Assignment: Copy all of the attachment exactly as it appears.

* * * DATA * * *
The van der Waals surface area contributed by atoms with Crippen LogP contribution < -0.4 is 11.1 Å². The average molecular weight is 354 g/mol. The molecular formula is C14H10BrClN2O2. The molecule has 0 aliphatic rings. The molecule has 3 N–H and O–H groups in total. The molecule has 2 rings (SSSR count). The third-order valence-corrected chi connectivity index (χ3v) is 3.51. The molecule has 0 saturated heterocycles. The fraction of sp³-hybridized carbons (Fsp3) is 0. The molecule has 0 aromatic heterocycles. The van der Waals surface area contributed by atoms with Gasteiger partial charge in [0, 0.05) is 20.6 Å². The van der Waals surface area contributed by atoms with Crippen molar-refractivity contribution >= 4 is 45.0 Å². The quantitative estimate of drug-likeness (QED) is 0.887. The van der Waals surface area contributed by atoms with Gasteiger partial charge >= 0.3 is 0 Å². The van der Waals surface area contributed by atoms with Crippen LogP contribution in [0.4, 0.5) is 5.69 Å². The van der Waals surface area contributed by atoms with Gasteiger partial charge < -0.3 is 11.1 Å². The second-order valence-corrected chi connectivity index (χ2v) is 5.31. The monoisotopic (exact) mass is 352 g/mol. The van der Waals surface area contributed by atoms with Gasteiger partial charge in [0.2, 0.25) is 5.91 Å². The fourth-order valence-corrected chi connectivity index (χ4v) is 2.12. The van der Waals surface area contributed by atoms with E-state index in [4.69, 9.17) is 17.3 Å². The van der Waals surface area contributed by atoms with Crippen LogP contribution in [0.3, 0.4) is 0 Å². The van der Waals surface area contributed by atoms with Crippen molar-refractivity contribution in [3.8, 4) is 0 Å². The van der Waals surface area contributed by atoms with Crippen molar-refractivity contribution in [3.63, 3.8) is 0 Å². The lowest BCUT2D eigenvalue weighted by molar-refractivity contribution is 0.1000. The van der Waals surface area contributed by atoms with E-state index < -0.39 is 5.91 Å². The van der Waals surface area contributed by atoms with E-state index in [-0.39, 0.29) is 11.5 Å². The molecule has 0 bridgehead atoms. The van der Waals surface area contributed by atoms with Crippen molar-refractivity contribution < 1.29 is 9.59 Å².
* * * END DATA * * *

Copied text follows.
The van der Waals surface area contributed by atoms with Crippen LogP contribution < -0.4 is 11.1 Å². The average molecular weight is 354 g/mol. The molecular formula is C14H10BrClN2O2. The molecule has 0 aliphatic rings. The molecule has 3 N–H and O–H groups in total. The molecule has 2 rings (SSSR count). The third-order valence-corrected chi connectivity index (χ3v) is 3.51. The molecule has 0 saturated heterocycles. The fraction of sp³-hybridized carbons (Fsp3) is 0. The molecule has 0 aromatic heterocycles. The van der Waals surface area contributed by atoms with Gasteiger partial charge in [0, 0.05) is 20.6 Å². The van der Waals surface area contributed by atoms with Crippen molar-refractivity contribution >= 4 is 45.0 Å². The quantitative estimate of drug-likeness (QED) is 0.887. The van der Waals surface area contributed by atoms with Gasteiger partial charge >= 0.3 is 0 Å². The van der Waals surface area contributed by atoms with Crippen LogP contribution in [0.4, 0.5) is 5.69 Å². The van der Waals surface area contributed by atoms with Gasteiger partial charge < -0.3 is 11.1 Å². The second-order valence-corrected chi connectivity index (χ2v) is 5.31. The monoisotopic (exact) mass is 352 g/mol. The van der Waals surface area contributed by atoms with Gasteiger partial charge in [0.2, 0.25) is 5.91 Å². The fourth-order valence-corrected chi connectivity index (χ4v) is 2.12. The van der Waals surface area contributed by atoms with E-state index in [4.69, 9.17) is 17.3 Å². The van der Waals surface area contributed by atoms with Crippen LogP contribution in [0.3, 0.4) is 0 Å². The van der Waals surface area contributed by atoms with Crippen molar-refractivity contribution in [3.8, 4) is 0 Å². The van der Waals surface area contributed by atoms with Crippen molar-refractivity contribution in [3.63, 3.8) is 0 Å². The lowest BCUT2D eigenvalue weighted by molar-refractivity contribution is 0.1000. The van der Waals surface area contributed by atoms with E-state index < -0.39 is 5.91 Å². The van der Waals surface area contributed by atoms with E-state index in [-0.39, 0.29) is 11.5 Å². The molecule has 0 bridgehead atoms. The van der Waals surface area contributed by atoms with Crippen molar-refractivity contribution < 1.29 is 9.59 Å².